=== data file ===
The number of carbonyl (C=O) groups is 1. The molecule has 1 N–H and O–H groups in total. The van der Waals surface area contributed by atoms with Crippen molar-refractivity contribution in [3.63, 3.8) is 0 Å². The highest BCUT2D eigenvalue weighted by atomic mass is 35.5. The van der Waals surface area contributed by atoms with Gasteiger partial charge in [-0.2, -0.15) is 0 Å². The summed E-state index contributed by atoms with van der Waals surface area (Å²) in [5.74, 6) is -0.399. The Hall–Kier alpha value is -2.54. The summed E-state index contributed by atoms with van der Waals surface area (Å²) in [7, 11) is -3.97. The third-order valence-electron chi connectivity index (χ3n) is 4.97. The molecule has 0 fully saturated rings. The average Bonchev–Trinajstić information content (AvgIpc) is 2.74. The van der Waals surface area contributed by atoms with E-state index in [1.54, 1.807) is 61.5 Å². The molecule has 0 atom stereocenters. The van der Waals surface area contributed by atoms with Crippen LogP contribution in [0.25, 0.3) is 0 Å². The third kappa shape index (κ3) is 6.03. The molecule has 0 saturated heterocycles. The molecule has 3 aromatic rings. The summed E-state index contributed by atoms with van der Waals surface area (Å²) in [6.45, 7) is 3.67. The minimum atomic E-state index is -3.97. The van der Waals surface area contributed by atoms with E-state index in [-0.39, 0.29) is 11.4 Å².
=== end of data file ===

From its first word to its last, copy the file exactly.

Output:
The number of carbonyl (C=O) groups is 1. The molecule has 1 N–H and O–H groups in total. The van der Waals surface area contributed by atoms with Crippen molar-refractivity contribution in [3.63, 3.8) is 0 Å². The highest BCUT2D eigenvalue weighted by atomic mass is 35.5. The van der Waals surface area contributed by atoms with Gasteiger partial charge in [-0.2, -0.15) is 0 Å². The summed E-state index contributed by atoms with van der Waals surface area (Å²) in [5.74, 6) is -0.399. The Hall–Kier alpha value is -2.54. The summed E-state index contributed by atoms with van der Waals surface area (Å²) in [7, 11) is -3.97. The third-order valence-electron chi connectivity index (χ3n) is 4.97. The molecule has 0 fully saturated rings. The average Bonchev–Trinajstić information content (AvgIpc) is 2.74. The van der Waals surface area contributed by atoms with E-state index in [1.54, 1.807) is 61.5 Å². The molecule has 0 atom stereocenters. The van der Waals surface area contributed by atoms with Crippen LogP contribution in [0.25, 0.3) is 0 Å². The third kappa shape index (κ3) is 6.03. The molecule has 0 saturated heterocycles. The molecule has 3 aromatic rings. The summed E-state index contributed by atoms with van der Waals surface area (Å²) in [6.45, 7) is 3.67. The minimum atomic E-state index is -3.97. The van der Waals surface area contributed by atoms with E-state index in [-0.39, 0.29) is 11.4 Å².